This diagram shows food deserts (black) and service areas (white) around low- and high-cost supermarkets defined as baseline (1 mile) and 10-minute walking, riding transit, and driving network distances in Seattle–King County, Washington. For a larger version, please click the diagram or download the study at the top of the story (it is on pg. 6).
Car access and supermarket costs play a big role in King County food deserts, UW study finds
A group of University of Washington researchers, in a study published in the American Journal of Public Health, took a closer look at the challenges facing vulnerable populations in King County food deserts, and the information provides insight into the struggles of those in our own backyard, including Highland Park and North Delridge.
They found that access to a car and the cost of nearby supermarkets are large determinants in defining a food desert.
Food deserts are areas with limited access to healthy food options (AKA a supermarket), where the quickest way to a meal is often a fast food restaurant or shelves of processed, prepackaged food common in convenience stores.
Researchers looked at vulnerable populations in their study, defined by the Robert Wood Johnson Foundation as “….populations including the economically disadvantaged, racial and ethnic minorities, the uninsured, low-income children, the elderly, the homeless, … (and) those with chronic health conditions.”
Taking into account car ownership and proximity to low-to-medium cost supermarkets, researchers found that one-third of King County’s vulnerable populations could walk to a nearby supermarket within 10 minutes, but only three percent could walk to a low-cost market in that time (they operated on the assumption that low-income populations need to access to low-cost markets).
"Most of the research (done in the past) assumes that everybody has a car to go to and from the supermarket, which is not really true," Anne Vernez Moudon, professor of urban design and planning at UW and one of the paper’s authors said in a statement.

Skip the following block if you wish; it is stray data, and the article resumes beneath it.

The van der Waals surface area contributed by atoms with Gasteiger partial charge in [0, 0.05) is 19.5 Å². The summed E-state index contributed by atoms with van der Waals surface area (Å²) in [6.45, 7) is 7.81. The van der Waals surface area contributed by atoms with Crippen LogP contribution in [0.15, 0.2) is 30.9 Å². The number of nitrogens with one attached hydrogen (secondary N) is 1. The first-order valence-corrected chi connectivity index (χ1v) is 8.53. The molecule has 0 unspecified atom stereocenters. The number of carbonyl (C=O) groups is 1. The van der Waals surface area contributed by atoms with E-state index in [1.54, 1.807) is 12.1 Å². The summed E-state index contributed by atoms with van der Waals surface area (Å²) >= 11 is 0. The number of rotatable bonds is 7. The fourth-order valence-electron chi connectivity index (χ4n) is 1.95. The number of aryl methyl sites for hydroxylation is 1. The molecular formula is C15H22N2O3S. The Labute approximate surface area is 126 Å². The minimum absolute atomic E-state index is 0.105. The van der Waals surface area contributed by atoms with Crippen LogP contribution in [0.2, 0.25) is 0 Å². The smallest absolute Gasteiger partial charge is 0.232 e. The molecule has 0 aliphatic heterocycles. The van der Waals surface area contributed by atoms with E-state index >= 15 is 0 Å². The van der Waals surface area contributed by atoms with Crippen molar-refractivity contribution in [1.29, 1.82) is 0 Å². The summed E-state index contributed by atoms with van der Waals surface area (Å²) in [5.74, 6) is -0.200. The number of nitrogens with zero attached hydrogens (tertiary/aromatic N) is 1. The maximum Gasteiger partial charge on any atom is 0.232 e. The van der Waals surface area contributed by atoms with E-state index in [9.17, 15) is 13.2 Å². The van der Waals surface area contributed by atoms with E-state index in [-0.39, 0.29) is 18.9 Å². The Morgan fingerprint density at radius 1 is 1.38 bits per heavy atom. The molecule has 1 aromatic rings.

"We have 5 to 8 percent of the population that doesn't have a car,” she added. “And if you take a family of four and you have one car, not everybody has access to the car all the time."
The study found that while access to public transit (and therefore a route to a market) is widespread in the county, “individual shopping needs don’t always coincide with transit routes or times.”
“Having access to a car was the best guarantee of the majority of the vulnerable populations to reach any supermarket within 10 minutes, making food-shopping a car-dependent activity,” they found.
By taking into account high, medium and low-cost supermarket options, they found the areas defined as food deserts spread dramatically.
A diagram (found on page 6 of the study attached at the top of the story) shows the contrast. When only walking to a low-cost market is taken into account, nearly all of West Seattle is considered a food desert. Looking at using transit or a personal vehicle, the desert lessens, but only in the northeast section of the peninsula. Southeast West Seattle (including Highland Park) remains a food desert.
Moudon said the results of their study could prove useful to city planners and public health authorities. Historically, she said, they have left access to low-cost, healthy food up to the private sector which inevitably leads to areas without options.
"The public health people are saying to the planners, 'Don't let people develop in areas unless you bring a food source,'" Moudon concluded.
Moudon worked with co-authors Philip M. Hurvitz, Adam Drewnowski and Jared Ulmer of the UW and Junfeng Jiao of Ball State University on the study.